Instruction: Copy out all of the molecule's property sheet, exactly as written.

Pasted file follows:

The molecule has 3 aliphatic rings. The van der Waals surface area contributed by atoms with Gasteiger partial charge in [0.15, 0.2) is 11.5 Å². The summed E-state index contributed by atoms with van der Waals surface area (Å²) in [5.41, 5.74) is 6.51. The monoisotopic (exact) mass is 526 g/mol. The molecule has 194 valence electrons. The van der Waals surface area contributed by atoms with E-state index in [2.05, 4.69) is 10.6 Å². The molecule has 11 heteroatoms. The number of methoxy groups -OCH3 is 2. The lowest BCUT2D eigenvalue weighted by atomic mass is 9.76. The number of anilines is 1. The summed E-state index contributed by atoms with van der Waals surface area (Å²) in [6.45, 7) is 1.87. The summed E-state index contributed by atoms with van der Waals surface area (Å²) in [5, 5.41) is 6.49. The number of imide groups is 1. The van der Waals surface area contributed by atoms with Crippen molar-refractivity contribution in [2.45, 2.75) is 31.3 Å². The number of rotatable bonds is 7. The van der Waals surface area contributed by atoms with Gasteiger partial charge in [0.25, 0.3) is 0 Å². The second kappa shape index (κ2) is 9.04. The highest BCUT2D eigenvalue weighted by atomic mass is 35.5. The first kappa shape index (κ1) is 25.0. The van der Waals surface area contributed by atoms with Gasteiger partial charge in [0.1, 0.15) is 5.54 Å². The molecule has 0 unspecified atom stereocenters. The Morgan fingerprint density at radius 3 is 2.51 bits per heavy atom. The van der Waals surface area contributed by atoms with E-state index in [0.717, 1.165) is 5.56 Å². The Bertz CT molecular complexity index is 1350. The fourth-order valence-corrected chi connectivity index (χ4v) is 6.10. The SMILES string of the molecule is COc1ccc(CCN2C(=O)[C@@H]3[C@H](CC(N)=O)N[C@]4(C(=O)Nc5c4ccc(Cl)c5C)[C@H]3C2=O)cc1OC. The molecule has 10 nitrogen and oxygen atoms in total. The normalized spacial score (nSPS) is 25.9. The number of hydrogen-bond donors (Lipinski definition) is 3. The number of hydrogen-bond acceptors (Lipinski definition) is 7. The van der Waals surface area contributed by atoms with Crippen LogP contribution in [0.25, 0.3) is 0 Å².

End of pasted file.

The molecule has 3 aliphatic rings. The van der Waals surface area contributed by atoms with Gasteiger partial charge in [0.15, 0.2) is 11.5 Å². The summed E-state index contributed by atoms with van der Waals surface area (Å²) in [5.41, 5.74) is 6.51. The monoisotopic (exact) mass is 526 g/mol. The molecule has 194 valence electrons. The van der Waals surface area contributed by atoms with E-state index in [2.05, 4.69) is 10.6 Å². The molecule has 11 heteroatoms. The number of methoxy groups -OCH3 is 2. The lowest BCUT2D eigenvalue weighted by atomic mass is 9.76. The number of anilines is 1. The summed E-state index contributed by atoms with van der Waals surface area (Å²) in [6.45, 7) is 1.87. The summed E-state index contributed by atoms with van der Waals surface area (Å²) in [5, 5.41) is 6.49. The number of imide groups is 1. The van der Waals surface area contributed by atoms with Crippen molar-refractivity contribution in [2.45, 2.75) is 31.3 Å². The number of rotatable bonds is 7. The van der Waals surface area contributed by atoms with Gasteiger partial charge in [0.25, 0.3) is 0 Å². The second kappa shape index (κ2) is 9.04. The highest BCUT2D eigenvalue weighted by atomic mass is 35.5. The first kappa shape index (κ1) is 25.0. The van der Waals surface area contributed by atoms with Gasteiger partial charge in [0.1, 0.15) is 5.54 Å². The molecule has 0 unspecified atom stereocenters. The Morgan fingerprint density at radius 3 is 2.51 bits per heavy atom. The van der Waals surface area contributed by atoms with E-state index in [0.717, 1.165) is 5.56 Å². The Bertz CT molecular complexity index is 1350. The fourth-order valence-corrected chi connectivity index (χ4v) is 6.10. The SMILES string of the molecule is COc1ccc(CCN2C(=O)[C@@H]3[C@H](CC(N)=O)N[C@]4(C(=O)Nc5c4ccc(Cl)c5C)[C@H]3C2=O)cc1OC. The molecule has 10 nitrogen and oxygen atoms in total. The normalized spacial score (nSPS) is 25.9. The number of hydrogen-bond donors (Lipinski definition) is 3. The number of hydrogen-bond acceptors (Lipinski definition) is 7. The van der Waals surface area contributed by atoms with Crippen LogP contribution in [0.25, 0.3) is 0 Å².